DWR Updates

image of nutria, an invasive species

California Invasive Species Action Week, which takes place June 6 to 14, is a statewide campaign designed to educate the public on non-native species that threaten the State’s natural resources.

Aerial view looking south-west of the Dutch Slough Tidal Marsh Restoration Project the construction site, in the Sacramento-San Joaquin Delta near Oakley, California. Mt. Diablo can be seen in the background.

This spring marked the fifth anniversary of the California EcoRestore initiative, a coordinated effort across state agencies to deliver 30,000 acres of restored fish and wildlife habitat in the Sacramento-San Joaquin Delta, an immensely important landscape that five years ago only had 5 percent of its native habitat remaining.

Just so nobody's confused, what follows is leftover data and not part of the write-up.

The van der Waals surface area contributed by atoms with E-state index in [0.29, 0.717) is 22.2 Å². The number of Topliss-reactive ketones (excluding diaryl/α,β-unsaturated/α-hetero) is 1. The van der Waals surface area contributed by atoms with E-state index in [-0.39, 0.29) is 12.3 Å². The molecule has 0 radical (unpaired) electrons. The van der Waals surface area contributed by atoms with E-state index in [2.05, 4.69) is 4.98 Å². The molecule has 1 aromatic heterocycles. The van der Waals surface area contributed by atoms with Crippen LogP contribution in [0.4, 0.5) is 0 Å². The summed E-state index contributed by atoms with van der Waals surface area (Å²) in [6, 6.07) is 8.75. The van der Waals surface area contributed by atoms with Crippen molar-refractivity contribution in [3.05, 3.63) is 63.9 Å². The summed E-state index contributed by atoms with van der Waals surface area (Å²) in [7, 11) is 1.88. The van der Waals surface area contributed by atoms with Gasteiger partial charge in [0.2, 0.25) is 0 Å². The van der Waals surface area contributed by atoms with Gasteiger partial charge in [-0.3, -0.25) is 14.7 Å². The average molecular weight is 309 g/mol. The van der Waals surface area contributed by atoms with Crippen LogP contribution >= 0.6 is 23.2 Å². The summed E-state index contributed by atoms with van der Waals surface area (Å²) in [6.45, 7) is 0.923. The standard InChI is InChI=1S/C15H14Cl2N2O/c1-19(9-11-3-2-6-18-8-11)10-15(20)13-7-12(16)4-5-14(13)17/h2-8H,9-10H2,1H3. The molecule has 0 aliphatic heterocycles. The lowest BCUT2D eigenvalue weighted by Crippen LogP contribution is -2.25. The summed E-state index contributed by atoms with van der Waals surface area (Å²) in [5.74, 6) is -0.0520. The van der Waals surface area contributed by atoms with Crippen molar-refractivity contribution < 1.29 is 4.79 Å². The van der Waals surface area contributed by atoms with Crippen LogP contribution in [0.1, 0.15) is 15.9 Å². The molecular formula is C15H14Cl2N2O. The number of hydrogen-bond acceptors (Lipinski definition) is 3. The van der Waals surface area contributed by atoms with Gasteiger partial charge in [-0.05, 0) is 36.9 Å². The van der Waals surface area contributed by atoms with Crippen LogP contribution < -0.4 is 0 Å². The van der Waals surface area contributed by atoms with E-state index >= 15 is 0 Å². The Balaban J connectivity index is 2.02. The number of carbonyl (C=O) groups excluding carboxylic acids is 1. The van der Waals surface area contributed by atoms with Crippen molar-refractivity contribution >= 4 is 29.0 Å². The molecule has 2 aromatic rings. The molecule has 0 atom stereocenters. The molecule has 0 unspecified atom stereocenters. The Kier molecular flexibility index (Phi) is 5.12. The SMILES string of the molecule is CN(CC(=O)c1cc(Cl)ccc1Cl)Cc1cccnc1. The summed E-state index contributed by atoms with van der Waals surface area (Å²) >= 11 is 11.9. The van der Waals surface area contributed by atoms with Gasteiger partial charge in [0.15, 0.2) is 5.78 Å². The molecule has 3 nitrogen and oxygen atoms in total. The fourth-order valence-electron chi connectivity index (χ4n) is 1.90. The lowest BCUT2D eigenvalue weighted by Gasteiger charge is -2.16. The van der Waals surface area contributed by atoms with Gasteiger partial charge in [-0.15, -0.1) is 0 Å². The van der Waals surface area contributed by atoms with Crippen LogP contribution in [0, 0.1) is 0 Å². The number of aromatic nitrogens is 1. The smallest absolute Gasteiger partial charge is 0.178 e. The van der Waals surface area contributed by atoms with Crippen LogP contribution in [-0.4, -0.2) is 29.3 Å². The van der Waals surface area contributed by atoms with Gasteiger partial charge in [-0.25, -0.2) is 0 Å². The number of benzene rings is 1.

Department of Water Resources engineering geologists Aaron Cuthbertson (right) and Kimberly Bowman measure groundwater levels at a designated monitoring well, one of thousands of wells in California used to generate groundwater level change reports.

Groundwater is an important resource for Californians because rain and snowfall levels can vary dramatically from year to year. Groundwater provides 40 percent of the state’s water supply in normal years and up to 60 percent in dry years when surface water in lakes, rivers and reservoirs may be reduced.